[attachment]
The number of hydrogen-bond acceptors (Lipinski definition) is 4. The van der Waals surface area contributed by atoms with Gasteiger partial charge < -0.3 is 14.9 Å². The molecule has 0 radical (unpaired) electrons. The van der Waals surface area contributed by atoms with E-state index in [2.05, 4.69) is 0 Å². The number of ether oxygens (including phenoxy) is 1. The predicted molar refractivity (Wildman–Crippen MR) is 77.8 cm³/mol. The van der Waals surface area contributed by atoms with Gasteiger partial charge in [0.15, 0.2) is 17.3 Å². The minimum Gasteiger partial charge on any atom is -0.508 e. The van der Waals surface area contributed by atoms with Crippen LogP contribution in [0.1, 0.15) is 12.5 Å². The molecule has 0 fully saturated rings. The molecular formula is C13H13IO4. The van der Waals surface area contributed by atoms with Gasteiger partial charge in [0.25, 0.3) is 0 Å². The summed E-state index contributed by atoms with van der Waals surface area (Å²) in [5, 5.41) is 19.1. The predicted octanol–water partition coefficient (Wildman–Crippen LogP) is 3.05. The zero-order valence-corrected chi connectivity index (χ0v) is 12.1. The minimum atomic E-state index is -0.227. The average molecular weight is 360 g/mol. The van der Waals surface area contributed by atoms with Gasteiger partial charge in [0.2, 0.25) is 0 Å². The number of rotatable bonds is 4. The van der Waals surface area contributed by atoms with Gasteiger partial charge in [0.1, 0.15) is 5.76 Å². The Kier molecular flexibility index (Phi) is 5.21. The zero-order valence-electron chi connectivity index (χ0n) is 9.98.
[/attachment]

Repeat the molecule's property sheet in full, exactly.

The number of hydrogen-bond acceptors (Lipinski definition) is 4. The van der Waals surface area contributed by atoms with Gasteiger partial charge < -0.3 is 14.9 Å². The molecule has 0 radical (unpaired) electrons. The van der Waals surface area contributed by atoms with E-state index in [2.05, 4.69) is 0 Å². The number of ether oxygens (including phenoxy) is 1. The predicted molar refractivity (Wildman–Crippen MR) is 77.8 cm³/mol. The van der Waals surface area contributed by atoms with Gasteiger partial charge in [0.15, 0.2) is 17.3 Å². The minimum Gasteiger partial charge on any atom is -0.508 e. The van der Waals surface area contributed by atoms with Crippen LogP contribution in [0.1, 0.15) is 12.5 Å². The molecule has 0 fully saturated rings. The molecular formula is C13H13IO4. The van der Waals surface area contributed by atoms with Gasteiger partial charge in [0.25, 0.3) is 0 Å². The summed E-state index contributed by atoms with van der Waals surface area (Å²) in [5, 5.41) is 19.1. The predicted octanol–water partition coefficient (Wildman–Crippen LogP) is 3.05. The zero-order valence-corrected chi connectivity index (χ0v) is 12.1. The minimum atomic E-state index is -0.227. The average molecular weight is 360 g/mol. The van der Waals surface area contributed by atoms with Gasteiger partial charge in [0.2, 0.25) is 0 Å². The number of rotatable bonds is 4. The van der Waals surface area contributed by atoms with Gasteiger partial charge in [0.1, 0.15) is 5.76 Å². The Kier molecular flexibility index (Phi) is 5.21. The zero-order valence-electron chi connectivity index (χ0n) is 9.98.